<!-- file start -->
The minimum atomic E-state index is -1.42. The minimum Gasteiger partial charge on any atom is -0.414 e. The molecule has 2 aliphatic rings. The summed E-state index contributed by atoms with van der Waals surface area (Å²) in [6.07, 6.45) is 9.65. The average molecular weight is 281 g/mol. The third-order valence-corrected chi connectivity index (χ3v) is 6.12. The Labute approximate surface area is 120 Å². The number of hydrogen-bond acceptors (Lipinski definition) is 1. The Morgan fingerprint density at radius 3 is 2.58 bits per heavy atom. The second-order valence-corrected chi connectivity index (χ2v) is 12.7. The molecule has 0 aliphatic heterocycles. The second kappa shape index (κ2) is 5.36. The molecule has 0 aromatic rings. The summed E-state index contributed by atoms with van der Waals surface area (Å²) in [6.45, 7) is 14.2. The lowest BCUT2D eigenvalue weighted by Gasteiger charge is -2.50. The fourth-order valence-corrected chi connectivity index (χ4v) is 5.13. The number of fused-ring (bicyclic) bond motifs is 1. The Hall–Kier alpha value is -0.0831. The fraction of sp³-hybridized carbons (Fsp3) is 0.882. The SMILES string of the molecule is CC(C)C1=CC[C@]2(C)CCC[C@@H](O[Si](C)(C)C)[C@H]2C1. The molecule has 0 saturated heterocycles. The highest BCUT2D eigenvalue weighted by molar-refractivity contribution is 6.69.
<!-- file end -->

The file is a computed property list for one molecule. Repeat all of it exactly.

The minimum atomic E-state index is -1.42. The minimum Gasteiger partial charge on any atom is -0.414 e. The molecule has 2 aliphatic rings. The summed E-state index contributed by atoms with van der Waals surface area (Å²) in [6.07, 6.45) is 9.65. The average molecular weight is 281 g/mol. The third-order valence-corrected chi connectivity index (χ3v) is 6.12. The Labute approximate surface area is 120 Å². The number of hydrogen-bond acceptors (Lipinski definition) is 1. The Morgan fingerprint density at radius 3 is 2.58 bits per heavy atom. The second-order valence-corrected chi connectivity index (χ2v) is 12.7. The molecule has 0 aliphatic heterocycles. The second kappa shape index (κ2) is 5.36. The molecule has 0 aromatic rings. The summed E-state index contributed by atoms with van der Waals surface area (Å²) in [6.45, 7) is 14.2. The lowest BCUT2D eigenvalue weighted by Gasteiger charge is -2.50. The fourth-order valence-corrected chi connectivity index (χ4v) is 5.13. The number of fused-ring (bicyclic) bond motifs is 1. The Hall–Kier alpha value is -0.0831. The fraction of sp³-hybridized carbons (Fsp3) is 0.882. The SMILES string of the molecule is CC(C)C1=CC[C@]2(C)CCC[C@@H](O[Si](C)(C)C)[C@H]2C1. The molecule has 0 saturated heterocycles. The highest BCUT2D eigenvalue weighted by molar-refractivity contribution is 6.69.